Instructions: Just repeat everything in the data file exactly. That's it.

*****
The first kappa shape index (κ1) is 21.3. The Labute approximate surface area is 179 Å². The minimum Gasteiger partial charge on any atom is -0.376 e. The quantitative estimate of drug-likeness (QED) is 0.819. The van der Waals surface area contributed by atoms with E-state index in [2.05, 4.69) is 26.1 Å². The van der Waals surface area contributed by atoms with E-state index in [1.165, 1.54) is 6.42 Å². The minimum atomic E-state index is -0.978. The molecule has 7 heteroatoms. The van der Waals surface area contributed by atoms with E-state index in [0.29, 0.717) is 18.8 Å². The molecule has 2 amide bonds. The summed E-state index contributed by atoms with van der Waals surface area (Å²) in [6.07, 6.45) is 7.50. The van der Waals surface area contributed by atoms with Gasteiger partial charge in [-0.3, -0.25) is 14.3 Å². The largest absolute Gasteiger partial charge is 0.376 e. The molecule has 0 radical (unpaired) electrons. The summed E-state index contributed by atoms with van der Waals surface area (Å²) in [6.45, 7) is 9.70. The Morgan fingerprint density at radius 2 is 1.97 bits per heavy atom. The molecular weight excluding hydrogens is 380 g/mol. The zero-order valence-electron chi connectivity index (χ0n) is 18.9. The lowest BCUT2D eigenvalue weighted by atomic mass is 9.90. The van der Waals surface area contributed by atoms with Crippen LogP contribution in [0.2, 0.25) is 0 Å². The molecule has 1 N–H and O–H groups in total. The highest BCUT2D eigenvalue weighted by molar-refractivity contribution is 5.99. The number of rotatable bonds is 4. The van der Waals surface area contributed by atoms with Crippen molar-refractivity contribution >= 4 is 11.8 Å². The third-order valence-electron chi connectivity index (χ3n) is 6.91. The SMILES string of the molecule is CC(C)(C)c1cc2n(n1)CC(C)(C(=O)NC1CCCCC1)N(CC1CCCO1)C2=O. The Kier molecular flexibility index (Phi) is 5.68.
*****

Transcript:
The first kappa shape index (κ1) is 21.3. The Labute approximate surface area is 179 Å². The minimum Gasteiger partial charge on any atom is -0.376 e. The quantitative estimate of drug-likeness (QED) is 0.819. The van der Waals surface area contributed by atoms with E-state index in [2.05, 4.69) is 26.1 Å². The van der Waals surface area contributed by atoms with E-state index in [1.165, 1.54) is 6.42 Å². The minimum atomic E-state index is -0.978. The molecule has 7 heteroatoms. The van der Waals surface area contributed by atoms with E-state index in [0.29, 0.717) is 18.8 Å². The molecule has 2 amide bonds. The summed E-state index contributed by atoms with van der Waals surface area (Å²) in [6.07, 6.45) is 7.50. The van der Waals surface area contributed by atoms with Gasteiger partial charge in [-0.3, -0.25) is 14.3 Å². The largest absolute Gasteiger partial charge is 0.376 e. The molecule has 0 radical (unpaired) electrons. The summed E-state index contributed by atoms with van der Waals surface area (Å²) in [6.45, 7) is 9.70. The Morgan fingerprint density at radius 2 is 1.97 bits per heavy atom. The molecular weight excluding hydrogens is 380 g/mol. The zero-order valence-electron chi connectivity index (χ0n) is 18.9. The lowest BCUT2D eigenvalue weighted by atomic mass is 9.90. The van der Waals surface area contributed by atoms with Crippen LogP contribution in [0.2, 0.25) is 0 Å². The molecule has 1 N–H and O–H groups in total. The highest BCUT2D eigenvalue weighted by molar-refractivity contribution is 5.99. The number of rotatable bonds is 4. The van der Waals surface area contributed by atoms with Crippen molar-refractivity contribution >= 4 is 11.8 Å². The third-order valence-electron chi connectivity index (χ3n) is 6.91. The SMILES string of the molecule is CC(C)(C)c1cc2n(n1)CC(C)(C(=O)NC1CCCCC1)N(CC1CCCO1)C2=O. The Kier molecular flexibility index (Phi) is 5.68.